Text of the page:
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Elevate Your Mind-Body Connection with Guided Imagery

May 28, 2021

By Duke Integrative Medicine Programs Team

Guided imagery, or visualization, encompasses a number of techniques meant to explore our beliefs and
attitudes about ourselves and the world around us by tapping into our subconscious mind. This exploration is intended to impact our physical and mental well-being, bringing about positive changes such as relaxation, better focus and improved performance. Guided imagery has many uses that include: stress reduction, sleep improvement, pain management, promotion of healing with surgery or illness, behavior change (e.g. losing weight, smoking cessation), and enhancing performance (e.g. athletics, public speaking).

Guided imagery works by utilizing our imagination and the mind-body connection.

Guided imagery works by utilizing our imagination and the mind-body connection.

Guided imagery works by utilizing our imagination and the mind-body connection. It involves the eliciting of mental images that allow us to re-create memories or to visualize future and hypothetical experiences. Using all of our senses – sight, sound, taste, smell, movement and feeling – we invite our minds to imagine every detail related to our visions. In doing so, we can influence our behaviors and responses to help achieve the desired outcome.


The body tends to respond to visualization in the same way as if it were an actual experience. For example, if we imagine slowly sucking on a lemon slice with great detail – the sour, tart taste and the soft, juicy texture – we will soon begin to salivate. Research has shown mental rehearsing or motor imagery to be as effective as physical practice in athletics or other types of performance.66-71 Guided imagery has also been shown to reduce stress, anxiety, pain, nausea, depression, fatigue, insomnia and fear of medical procedures in patients with arthritis, cancer, sickle cell and other chronic conditions.72-77


Guided imagery can be led either in person by a trained practitioner or by using audio recordings to facilitate the technique with participants. No special equipment is needed, though cushions or mats may be desired if your practice takes place while sitting or lying on hard surfaces.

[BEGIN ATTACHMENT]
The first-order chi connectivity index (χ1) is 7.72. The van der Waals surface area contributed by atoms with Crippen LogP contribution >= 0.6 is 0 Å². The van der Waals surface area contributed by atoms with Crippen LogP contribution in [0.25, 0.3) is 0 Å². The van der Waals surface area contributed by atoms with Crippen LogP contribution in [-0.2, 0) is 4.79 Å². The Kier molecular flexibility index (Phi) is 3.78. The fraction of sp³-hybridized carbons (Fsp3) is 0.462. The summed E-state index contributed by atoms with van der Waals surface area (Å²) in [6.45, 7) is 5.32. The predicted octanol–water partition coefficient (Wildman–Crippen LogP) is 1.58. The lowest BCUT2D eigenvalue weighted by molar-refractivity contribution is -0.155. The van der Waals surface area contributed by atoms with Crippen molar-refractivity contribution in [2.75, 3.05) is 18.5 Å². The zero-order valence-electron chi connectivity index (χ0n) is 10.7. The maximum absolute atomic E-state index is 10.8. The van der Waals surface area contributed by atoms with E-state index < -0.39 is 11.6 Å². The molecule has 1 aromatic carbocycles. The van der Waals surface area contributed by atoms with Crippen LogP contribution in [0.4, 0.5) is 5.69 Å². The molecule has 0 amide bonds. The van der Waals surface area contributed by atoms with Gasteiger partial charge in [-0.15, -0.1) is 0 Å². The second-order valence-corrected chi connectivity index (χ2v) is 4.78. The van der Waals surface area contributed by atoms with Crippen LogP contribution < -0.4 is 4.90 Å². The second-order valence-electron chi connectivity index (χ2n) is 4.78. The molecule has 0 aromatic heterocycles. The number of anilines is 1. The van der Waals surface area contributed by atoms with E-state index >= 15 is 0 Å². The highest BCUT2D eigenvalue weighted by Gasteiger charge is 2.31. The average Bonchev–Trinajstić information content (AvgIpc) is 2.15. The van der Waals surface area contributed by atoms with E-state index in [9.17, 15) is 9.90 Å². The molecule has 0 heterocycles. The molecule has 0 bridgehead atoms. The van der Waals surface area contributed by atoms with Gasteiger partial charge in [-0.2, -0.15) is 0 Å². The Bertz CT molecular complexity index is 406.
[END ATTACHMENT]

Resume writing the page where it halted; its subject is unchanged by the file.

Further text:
Easing into Sleep

  • Find a comfortable position. (PAUSE)
  • For the next few minutes, I invite you to experience a gentle way of easing into sleep. (PAUSE)
  • So your task right now is only to listen (PAUSE) as you begin finding a sense of comfort. (PAUSE)
  • You might start by noticing the support beneath your body, allowing your muscles to soften and let go. (PAUSE)
  • You might feel that support all the way down your body from your face and neck, into your back, chest and belly, down into your arms and legs and into your toes. (PAUSE)
  • As I begin to lead you in a period of deep relaxation (PAUSE), you might also prepare yourself mentally. Some people do that by thinking of a time when they felt extremely comfortable. When they felt cocooned by covers.
  • Other people do that by remembering a place where they were safe and comfortable, where there was nothing asked of them at all. Just a sense of peacefulness and well-being.
  • So however you choose to prepare yourself, it’s just nice to notice how the mind has access to so many wonderful relaxing sensations and memories. (PAUSE)
  • How the mind has the ability to support muscles unwinding and the breath easing comfortably and effortlessly. (PAUSE)
  • Tucking into that soft, supportive space into a position of ease and a deeper state of relaxation. And that state of relaxation is such a nice place to be, such an inviting opening into rest. (PAUSE)
  • As you rest, you could imagine yourself somewhere with the beginning of a sunset. You may notice how the light changes, you might notice how the colors begin to paint the sky. It’s fascinating as you watch the sunset just how much you can become absorbed into it’s incredible beauty. It’s restful to notice how the colors are blending from one moment to the next, and how the pinks and oranges with this moment may become purples and blues of the next.
  • And that whole process of allowing the sun to set and your job is only to watch and become absorbed. And it’s such an interesting process. You can’t speed the sunset. You just have to experience it as it unfolds, softly and gently. Just allowing yourself to be there easing comfortably and thoroughly into the moment. And as you become gently cocooned in this image of a sunset it’s nice to remember that deep inside the body and mind are at rest, just watching as the colors change and begin to fade into the night.
  • During a quiet moment, your mind can make whatever associations are most helpful to you to support your sleep and allow you to become fully absorbed in the setting sun. (PAUSE)
  • The mind is able to find just what is most supportive and what part of this most resonates as a way to support you even more deeply than you would imagine. Knowing that the sunset happens every day. It’s nice to know that you can choose to watch it whenever you wish. Breathing in and out gently, softly as you rest.

MIND-BODY TOOLKIT | CULTIVATING RESILIENCY | Copyright © 2017 Duke Integrative Medicine

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